# Why the sign for $4Ω$ resistor is positive using KVL even though it dissipates heat?

I would like to know why the sign for $4Ω$ resistor is positive as the equation in the image shows

$-I1∙8Ω+I2∙4Ω=0$

Even though the equation is formed using KVL why the sign for $4Ω$ resistor is positive when it actually should be negative since it dissipates heat?

• Negative voltage x Negative current = Positive power. The -I1 x 8ohm term is a negative voltage, not a negative power. – MarkU Apr 7 '16 at 7:16
• @MarkU:Sorry I couldn't see anything related to power here.Did you mean to say voltage? – justin Apr 7 '16 at 7:18
• You confuse yourself and others by coupling the sign of the current to heat dissipation while the two are unrelated. The magnitude of the current relates to the heat dissipation, not the sign or direction. – Bimpelrekkie Apr 7 '16 at 7:26
• shouldn't both resistors have the same sign? The sign is just that a sign it gives no indication of the actual direction of current flow. You're linking the mathematical variables to physical entities already why none have been determined yet. Imagine that the current is zero and no power is dissipated ! Does the KVL then suddenly not hold anymore ? No it doesn't. Because it relates to the circuit or network. Not to how much current is actually flowing. – Bimpelrekkie Apr 7 '16 at 7:38
• The sign of the current does matter when determining the voltage, V=IR. The sign of the current does not matter when determining the power dissipation, P=II*R. The square of a negative value is a positive value. – MarkU Apr 7 '16 at 7:38

## 1 Answer

I think you're a little confused, dissipation of power as heat isn't used anywhere in KVL. That comes into play when you're calculating things like efficiency and losses.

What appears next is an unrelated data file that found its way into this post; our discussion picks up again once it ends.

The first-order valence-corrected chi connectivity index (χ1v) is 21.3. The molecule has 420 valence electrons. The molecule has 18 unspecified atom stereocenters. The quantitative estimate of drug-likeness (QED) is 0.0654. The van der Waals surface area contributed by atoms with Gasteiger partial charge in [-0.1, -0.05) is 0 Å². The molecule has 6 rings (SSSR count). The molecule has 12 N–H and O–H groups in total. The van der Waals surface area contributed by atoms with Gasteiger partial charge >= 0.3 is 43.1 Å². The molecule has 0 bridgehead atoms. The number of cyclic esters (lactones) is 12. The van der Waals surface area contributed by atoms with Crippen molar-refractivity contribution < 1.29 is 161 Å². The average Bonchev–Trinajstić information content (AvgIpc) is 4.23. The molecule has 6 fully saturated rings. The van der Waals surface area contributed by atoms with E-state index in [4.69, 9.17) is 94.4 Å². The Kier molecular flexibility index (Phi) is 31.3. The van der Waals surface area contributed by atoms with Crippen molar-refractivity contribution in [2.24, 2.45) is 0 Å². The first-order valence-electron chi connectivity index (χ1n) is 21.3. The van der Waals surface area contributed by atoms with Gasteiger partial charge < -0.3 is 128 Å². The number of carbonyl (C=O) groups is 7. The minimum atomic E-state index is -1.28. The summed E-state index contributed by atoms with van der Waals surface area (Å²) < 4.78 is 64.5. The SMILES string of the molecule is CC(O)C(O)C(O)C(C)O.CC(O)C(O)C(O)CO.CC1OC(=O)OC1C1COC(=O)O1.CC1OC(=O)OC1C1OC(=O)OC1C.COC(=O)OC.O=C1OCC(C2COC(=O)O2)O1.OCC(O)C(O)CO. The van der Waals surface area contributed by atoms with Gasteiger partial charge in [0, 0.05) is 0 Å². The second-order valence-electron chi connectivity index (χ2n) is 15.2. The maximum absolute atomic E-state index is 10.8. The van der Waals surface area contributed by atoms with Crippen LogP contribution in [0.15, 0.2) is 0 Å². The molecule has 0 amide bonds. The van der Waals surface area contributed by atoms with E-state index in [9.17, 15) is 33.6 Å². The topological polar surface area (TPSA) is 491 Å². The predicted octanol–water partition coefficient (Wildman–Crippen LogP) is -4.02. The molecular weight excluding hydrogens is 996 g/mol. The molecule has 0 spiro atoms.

Firstly I think that question is laid out in a bit of a strange way. What they're trying to say is that the voltage drop across the $8\Omega$ resistor is the same as the voltage drop across the $4\Omega$ resistor. A more sensible way to write this would be $I_{1}*8\Omega = I_{2}*4\Omega$ or $I_{1}*8\Omega - I_{2}*4\Omega = 0$

The way it's written the way it is, is due to the position of the 'node' they've used (which kindly they haven't put on the circuit for us)

As for why the resistor doesn't have a negative sign, think about it in terms of a real world example. If you measure a voltage with a multimeter one way you get +12V, you reverse the leads you get -12V. Now if you do the same with a resistor you're going to get the same resistance either way.

• :Do you mean to say if the resistor is held in '-' to '+' direction you get an negative voltage and vice versa? – justin Apr 7 '16 at 7:41
• Again you assume that a negative current gives a negative voltage ! Let go of that value of the current ! For KVL it does not matter what the value or the sign is of the current. Here I1 is just the mathematical variable assigned to the current through the 8 ohm resistor. And VAB is the voltage across it. If you reverse the direction of the arrows (for the currents) and/or the + and - of VAB, it will make no difference for the KVL. – Bimpelrekkie Apr 7 '16 at 7:45
• @Justin if you're referring to the last paragraph I'm talking about a real world example, it doesn't matter if you put +12V or -12V through a resistor, it doesn't ever change it's value. Just by reversing the voltage and/or current doesn't make a 430R resistor a -430R resistor – Doodle Apr 7 '16 at 7:47
• What is needed for KVL is a "reference direction" so you can just pick one at random meaning the direction of the arrows (for the currents) and the + and - signs of VAB are ARBITRARY CHOICES You can choose them to be any direction and KVL will still give the same result. – Bimpelrekkie Apr 7 '16 at 7:47
• For example, if I was to reverse the direction of my arrow so that the loop was going counter clockwise then you'd get $-I2∙4Ω+I1∙8Ω=0$ but the overall answer doesn't change. The signs are dependant on where your node is and the direction you choose (CW/CCW). But this only affects voltage and current. If you need an even more real world example, think of squeezing a hose with your hand. It doesn't matter which way the water flows through it, just because the water is flowing in reverse doesn't mean your grip on the hose has changed. Think of that as your resistance – Doodle Apr 7 '16 at 7:50